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Journal of Analytical Methods in Chemistry
Volume 2019, Article ID 9853620, 7 pages
https://doi.org/10.1155/2019/9853620
Research Article

Synthesis of Atenolol-Imprinted Polymers with Methyl Methacrylate as Functional Monomer in Propanol Using Bulk and Precipitation Polymerization Method

Department of Pharmaceutical Analysis and Medicinal Chemistry, Faculty of Pharmacy, Padjadjaran University, Jl. Raya Bandung Sumedang KM 21,5 Jatinangor, Sumedang, Indonesia

Correspondence should be addressed to Aliya Nur Hasanah; di.ca.dapnu@hanasah.n.ayila

Received 11 February 2019; Accepted 24 March 2019; Published 19 May 2019

Academic Editor: Núria Fontanals

Copyright © 2019 Aliya Nur Hasanah et al. This is an open access article distributed under the Creative Commons Attribution License, which permits unrestricted use, distribution, and reproduction in any medium, provided the original work is properly cited.

Abstract

Atenolol is one of the beta-1 blocker drugs that is misused by athletes to increase their performance during competition. Therefore, it is important to analyze atenolol levels in blood selectively. The preparation method that can be used in separating atenolol in sample is molecular imprinting solid-phase extraction (MI-SPE) because it has good selectivity and sensitivity. This study aims to examine the characteristics and analytical performance of imprinted polymers synthesized from functional monomer methyl methacrylate. The stages of this study include the determination of association constants, synthesis of sorbent MI-SPE atenolol using the bulk polymerization method, and precipitation with atenolol as the template, methyl methacrylate as the functional monomer, and propanol as the porogen. The template was extracted from a polymer, and then, the adsorption ability, capacity, and selectivity of MI-SPE and finally the application of the best MI-SPE to spiked serum samples were determined. MI-SPE was also characterized by using Fourier-transform instrument infrared (FTIR) and scanning electron microscope (SEM). The result of characterization with FTIR and SEM showed that MIP made by the precipitation polymerization method was completely polymerized, more porous, and produced smaller particle size with an average value of 0.274 μm. It had better analytic performances than MIP made by bulk polymerization, with affinity value 0.3607 mg/g and homogeneity value 1.3246, and good selectivity toward atenolol with imprinting factor value 22.519. Application of MI-SPE to spiked serum samples has an excellent recovery percentage of 95.46% over 0% for the nonimprinting one. Based on the result of study, MIP made by precipitation polymerization could be used to extract atenolol on serum samples toward drug analysis.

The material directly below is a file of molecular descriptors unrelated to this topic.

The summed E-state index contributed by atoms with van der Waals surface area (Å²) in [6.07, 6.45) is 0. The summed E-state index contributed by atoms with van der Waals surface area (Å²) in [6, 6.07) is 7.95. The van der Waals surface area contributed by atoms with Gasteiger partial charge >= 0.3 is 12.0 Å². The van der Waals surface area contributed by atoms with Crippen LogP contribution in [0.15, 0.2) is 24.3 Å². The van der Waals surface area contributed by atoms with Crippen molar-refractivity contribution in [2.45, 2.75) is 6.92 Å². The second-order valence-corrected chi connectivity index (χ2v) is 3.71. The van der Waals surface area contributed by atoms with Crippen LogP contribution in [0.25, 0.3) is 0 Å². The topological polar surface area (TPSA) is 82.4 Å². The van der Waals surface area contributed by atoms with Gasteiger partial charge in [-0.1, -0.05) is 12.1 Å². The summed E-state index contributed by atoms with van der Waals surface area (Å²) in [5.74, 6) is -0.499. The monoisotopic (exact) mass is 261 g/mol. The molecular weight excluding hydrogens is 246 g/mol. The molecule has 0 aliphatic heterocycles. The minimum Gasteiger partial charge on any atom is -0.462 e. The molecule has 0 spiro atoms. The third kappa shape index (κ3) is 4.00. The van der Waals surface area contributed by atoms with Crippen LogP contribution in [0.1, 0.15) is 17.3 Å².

1. Introduction

Atenolol is an adrenoreceptor inhibitor that is selective to β-1, and it is used to treat hypertension, cardiac arrhythmias, angina pectoris, myocardial infarction, and other cardiovascular disorders [1]. Atenolol is often misused by athletes to improve their performance because it reduces heart rate and tremors. Thus, the use of atenolol is prohibited by the World AntiDoping Agency (WADA) and categorized as doping drugs. Therefore, monitoring levels of atenolol in blood is very important. A selective extraction method is needed because atenolol is in a complicated sample matrix [2]. The preparation method that is currently developing and has good selectivity is molecularly imprinted solid-phase extraction (MI-SPE). Molecular-imprinting is a technique for preparing polymeric materials that have prearranged structures and specific molecular recognition ability [3].